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The theory is evolution?

  1. Oct 21, 2011 #1
    The theory is evolution is well established and maybe considered by some the cornerstone of biology but where are the experiments which prove it . We have never seen bacteria that turn into something else also where is the evidence for the theory in the fossil record ? Also I can't understand how can a biological system with multiple complicated interconnected systems with very highy complicated biochemistry can evolve into something else radically different ? I want clarification of these points because I'm not a biologist and I do not know much in biology
     
    Last edited: Oct 21, 2011
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  3. Oct 21, 2011 #2

    bobze

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    2 hours of your time. Follow along with it. Its there to learn.

    Evolution 101
     
  4. Oct 21, 2011 #3

    Evo

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  5. Oct 21, 2011 #4
    Well , Thanks . the links you provided seem to try to explain evolution to school kids . I just want specific answers to the above questions . For example have we ever found bacteria that turned into something else more complicated? Also I need information about the fossil fuel findings that confirm the theory (e.g research papers and other resources)
     
  6. Oct 21, 2011 #5

    PAllen

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    All of your question are answered in the first link provided for you (I checked to make sure). Come back and ask more specific questions after you have read the material. No one else can think and learn for you.
     
  7. Oct 21, 2011 #6

    Fredrik

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    What makes you think good theories can be proved? They can't. Bad theories can however be disproved. And there are no experiments or observations that disprove the theory of evolution. There are lots of experiments and observations that are consistent with evolution, but none that's known to be inconsistent with evolution.

    Like what? If they turn into something very different in just one generation, or even in the time it takes to perform the longest experiment performed so far, this would indicate that something other than evolution is involved.

    It's kind of funny that when creationists are pressed to answer what they would consider evidence of evolution, they always say something like "a monkey giving birth to a human". It's funny because this is precisely the sort of thing that would disprove the theory, not prove it.

    Uh...everywhere. What you need to understand is that "gaps" in the fossil records are to be expected, for several reasons. One of them is that a vast majority of animals that die don't turn into fossils. But more importantly, you need to understand that creationists who complain about the "gaps" are extremely dishonest. Every time a fossil is found that is intermediate between two known species, they'll just say that now there are two gaps where there used to be one.

    I'm also not a biologist, and I don't know these things well enough to explain it, so I can only suggest that you check out some youtube videos, the talkorigins.org website, and perhaps read a book. I like "The blind watchmaker" (Dawkins).
     
  8. Oct 21, 2011 #7

    atyy

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    Much of the evidence is indirect. Evolution, unlike many sciences, is more like history or cosmology where we reconstruct what has happened on the assumption that the laws of physics are the same throughout space and time. The assumption can be falsified, but has not yet been, and it continues to make good predictions, so we accept it tentatively. An example of such indirect evidence is that the mitochondria in your body are similar to bacteria http://en.wikipedia.org/wiki/Endosymbiotic_theory. Also there are organisms that are on the "border" of unicellularity and multicellularity http://en.wikipedia.org/wiki/Dictyostelium.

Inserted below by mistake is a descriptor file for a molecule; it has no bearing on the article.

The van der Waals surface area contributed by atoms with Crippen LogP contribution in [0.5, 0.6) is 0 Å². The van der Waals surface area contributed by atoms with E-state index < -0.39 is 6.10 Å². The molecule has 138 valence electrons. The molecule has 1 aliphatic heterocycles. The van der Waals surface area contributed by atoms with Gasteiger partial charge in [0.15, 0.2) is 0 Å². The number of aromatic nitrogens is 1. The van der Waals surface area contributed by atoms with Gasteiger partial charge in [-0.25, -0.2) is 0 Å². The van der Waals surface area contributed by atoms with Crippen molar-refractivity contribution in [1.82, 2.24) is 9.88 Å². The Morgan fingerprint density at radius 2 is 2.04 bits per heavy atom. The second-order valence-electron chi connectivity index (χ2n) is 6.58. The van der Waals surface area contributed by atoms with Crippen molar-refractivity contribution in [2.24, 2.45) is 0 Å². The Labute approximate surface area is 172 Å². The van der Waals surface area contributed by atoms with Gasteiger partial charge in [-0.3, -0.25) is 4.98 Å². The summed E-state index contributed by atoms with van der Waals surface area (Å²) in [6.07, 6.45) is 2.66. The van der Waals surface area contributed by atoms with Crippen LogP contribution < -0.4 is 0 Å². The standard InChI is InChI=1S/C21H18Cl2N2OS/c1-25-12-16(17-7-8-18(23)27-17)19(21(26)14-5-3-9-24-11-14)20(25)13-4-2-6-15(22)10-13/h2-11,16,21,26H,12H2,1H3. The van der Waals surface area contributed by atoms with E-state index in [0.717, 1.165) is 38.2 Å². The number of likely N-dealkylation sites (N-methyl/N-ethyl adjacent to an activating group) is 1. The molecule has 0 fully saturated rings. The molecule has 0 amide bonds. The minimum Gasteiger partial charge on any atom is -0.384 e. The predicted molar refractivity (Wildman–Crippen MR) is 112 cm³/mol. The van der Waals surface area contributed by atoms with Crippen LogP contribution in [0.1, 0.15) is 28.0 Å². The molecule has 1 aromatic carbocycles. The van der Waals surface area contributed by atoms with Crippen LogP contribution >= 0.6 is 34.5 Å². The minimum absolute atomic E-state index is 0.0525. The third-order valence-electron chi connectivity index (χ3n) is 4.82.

P.S.: Wikipedia references this amazing video
     
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  9. Oct 21, 2011 #8

    atyy

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    The site you linked to says "The central idea of biological evolution is that all life on Earth shares a common ancestor, just as you and your cousins share a common grandmother."

    Hurd cites Woese http://ncse.com/rncse/27/3-4/review-origins-life "It is in fact an area of considerable research and discussion whether there were multiple origins of life, and whether this can ever be untangled. Work by Carl Woese (especially 1998, 2002) argues strongly that multiple origins will never be disentangled. It is with a respect bordering on awe that I contemplate how Charles Darwin allowed for this in the last page of his Origin of Species, writing that life was originally breathed "... into a few forms or into one.""

    Which is more accurate?
     
  10. Oct 21, 2011 #9

    bobze

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    Most science is done via indirect evidence. You ever see a proton being accelerated in a accelerator and crashing into another one? If not, then you are using indirect evidence its is there and of the process that is taking place. In fact, I would go so far as to argue that indirect evidence in science--Is often more powerful than direct evidence in science. Indirect evidence allows us to observe the outcome of phenomena or the behavior of system in ways which can be very powerful for understanding that process in and of itself, often times in ways that direct observation of said phenomena would not be possible.

    I would have agreed with you that evolution is more like a "history" if this were 1950, however its time for you to catch up methinks. The modern study of evolution is done through EvoDevo, proteomics, molecular biology, etc. Not only is this stuff extremely "cutting edge" in melding both technology and scientific theory--it produces many testable applications of evolutionary theory and its underlying tenets everyday.